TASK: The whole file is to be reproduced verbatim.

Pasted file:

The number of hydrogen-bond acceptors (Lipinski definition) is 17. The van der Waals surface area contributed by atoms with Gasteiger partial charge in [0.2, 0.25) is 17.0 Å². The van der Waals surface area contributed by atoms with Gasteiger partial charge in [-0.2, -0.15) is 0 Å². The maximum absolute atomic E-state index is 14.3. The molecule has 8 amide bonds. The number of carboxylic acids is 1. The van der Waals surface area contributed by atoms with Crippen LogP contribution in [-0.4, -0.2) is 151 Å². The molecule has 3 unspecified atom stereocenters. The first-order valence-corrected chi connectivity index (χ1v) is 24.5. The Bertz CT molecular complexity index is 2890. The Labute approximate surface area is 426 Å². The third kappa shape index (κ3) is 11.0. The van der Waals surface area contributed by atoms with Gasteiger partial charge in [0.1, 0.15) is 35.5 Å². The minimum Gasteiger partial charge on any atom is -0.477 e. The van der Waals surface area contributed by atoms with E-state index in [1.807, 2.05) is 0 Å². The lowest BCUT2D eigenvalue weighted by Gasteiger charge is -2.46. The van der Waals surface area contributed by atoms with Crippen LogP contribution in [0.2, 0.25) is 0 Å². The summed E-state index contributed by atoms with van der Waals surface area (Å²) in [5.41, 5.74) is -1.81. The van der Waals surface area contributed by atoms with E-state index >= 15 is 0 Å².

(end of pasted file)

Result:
The number of hydrogen-bond acceptors (Lipinski definition) is 17. The van der Waals surface area contributed by atoms with Gasteiger partial charge in [0.2, 0.25) is 17.0 Å². The van der Waals surface area contributed by atoms with Gasteiger partial charge in [-0.2, -0.15) is 0 Å². The maximum absolute atomic E-state index is 14.3. The molecule has 8 amide bonds. The number of carboxylic acids is 1. The van der Waals surface area contributed by atoms with Crippen LogP contribution in [-0.4, -0.2) is 151 Å². The molecule has 3 unspecified atom stereocenters. The first-order valence-corrected chi connectivity index (χ1v) is 24.5. The Bertz CT molecular complexity index is 2890. The Labute approximate surface area is 426 Å². The third kappa shape index (κ3) is 11.0. The van der Waals surface area contributed by atoms with Gasteiger partial charge in [0.1, 0.15) is 35.5 Å². The minimum Gasteiger partial charge on any atom is -0.477 e. The van der Waals surface area contributed by atoms with E-state index in [1.807, 2.05) is 0 Å². The lowest BCUT2D eigenvalue weighted by Gasteiger charge is -2.46. The van der Waals surface area contributed by atoms with Crippen LogP contribution in [0.2, 0.25) is 0 Å². The summed E-state index contributed by atoms with van der Waals surface area (Å²) in [5.41, 5.74) is -1.81. The van der Waals surface area contributed by atoms with E-state index >= 15 is 0 Å².